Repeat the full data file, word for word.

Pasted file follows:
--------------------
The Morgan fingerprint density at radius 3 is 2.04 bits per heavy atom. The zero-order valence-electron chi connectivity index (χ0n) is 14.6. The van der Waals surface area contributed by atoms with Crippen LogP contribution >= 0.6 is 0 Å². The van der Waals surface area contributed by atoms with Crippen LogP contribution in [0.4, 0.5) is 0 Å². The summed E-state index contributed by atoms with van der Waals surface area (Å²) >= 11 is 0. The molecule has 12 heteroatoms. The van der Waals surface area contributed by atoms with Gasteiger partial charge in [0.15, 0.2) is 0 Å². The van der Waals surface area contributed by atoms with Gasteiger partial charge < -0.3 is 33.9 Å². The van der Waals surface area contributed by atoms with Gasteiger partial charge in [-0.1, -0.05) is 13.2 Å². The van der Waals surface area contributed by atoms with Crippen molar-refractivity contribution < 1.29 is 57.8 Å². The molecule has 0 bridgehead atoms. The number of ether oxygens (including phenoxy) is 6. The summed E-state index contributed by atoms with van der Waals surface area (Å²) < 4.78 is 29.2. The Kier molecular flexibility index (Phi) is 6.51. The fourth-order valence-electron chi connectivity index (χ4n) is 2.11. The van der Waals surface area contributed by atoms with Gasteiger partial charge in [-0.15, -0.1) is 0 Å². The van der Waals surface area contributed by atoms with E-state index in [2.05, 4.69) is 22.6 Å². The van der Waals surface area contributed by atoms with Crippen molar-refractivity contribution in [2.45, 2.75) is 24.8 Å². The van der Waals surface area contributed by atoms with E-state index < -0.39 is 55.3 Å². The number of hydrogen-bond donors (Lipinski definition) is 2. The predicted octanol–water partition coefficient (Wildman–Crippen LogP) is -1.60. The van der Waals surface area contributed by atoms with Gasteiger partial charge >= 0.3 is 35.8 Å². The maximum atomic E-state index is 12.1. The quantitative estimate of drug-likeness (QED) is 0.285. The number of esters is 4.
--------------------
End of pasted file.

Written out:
The Morgan fingerprint density at radius 3 is 2.04 bits per heavy atom. The zero-order valence-electron chi connectivity index (χ0n) is 14.6. The van der Waals surface area contributed by atoms with Crippen LogP contribution >= 0.6 is 0 Å². The van der Waals surface area contributed by atoms with Crippen LogP contribution in [0.4, 0.5) is 0 Å². The summed E-state index contributed by atoms with van der Waals surface area (Å²) >= 11 is 0. The molecule has 12 heteroatoms. The van der Waals surface area contributed by atoms with Gasteiger partial charge in [0.15, 0.2) is 0 Å². The van der Waals surface area contributed by atoms with Gasteiger partial charge < -0.3 is 33.9 Å². The van der Waals surface area contributed by atoms with Gasteiger partial charge in [-0.1, -0.05) is 13.2 Å². The van der Waals surface area contributed by atoms with Crippen molar-refractivity contribution < 1.29 is 57.8 Å². The molecule has 0 bridgehead atoms. The number of ether oxygens (including phenoxy) is 6. The summed E-state index contributed by atoms with van der Waals surface area (Å²) < 4.78 is 29.2. The Kier molecular flexibility index (Phi) is 6.51. The fourth-order valence-electron chi connectivity index (χ4n) is 2.11. The van der Waals surface area contributed by atoms with Gasteiger partial charge in [-0.15, -0.1) is 0 Å². The van der Waals surface area contributed by atoms with E-state index in [2.05, 4.69) is 22.6 Å². The van der Waals surface area contributed by atoms with Crippen molar-refractivity contribution in [2.45, 2.75) is 24.8 Å². The van der Waals surface area contributed by atoms with E-state index < -0.39 is 55.3 Å². The number of hydrogen-bond donors (Lipinski definition) is 2. The predicted octanol–water partition coefficient (Wildman–Crippen LogP) is -1.60. The van der Waals surface area contributed by atoms with Gasteiger partial charge >= 0.3 is 35.8 Å². The maximum atomic E-state index is 12.1. The quantitative estimate of drug-likeness (QED) is 0.285. The number of esters is 4.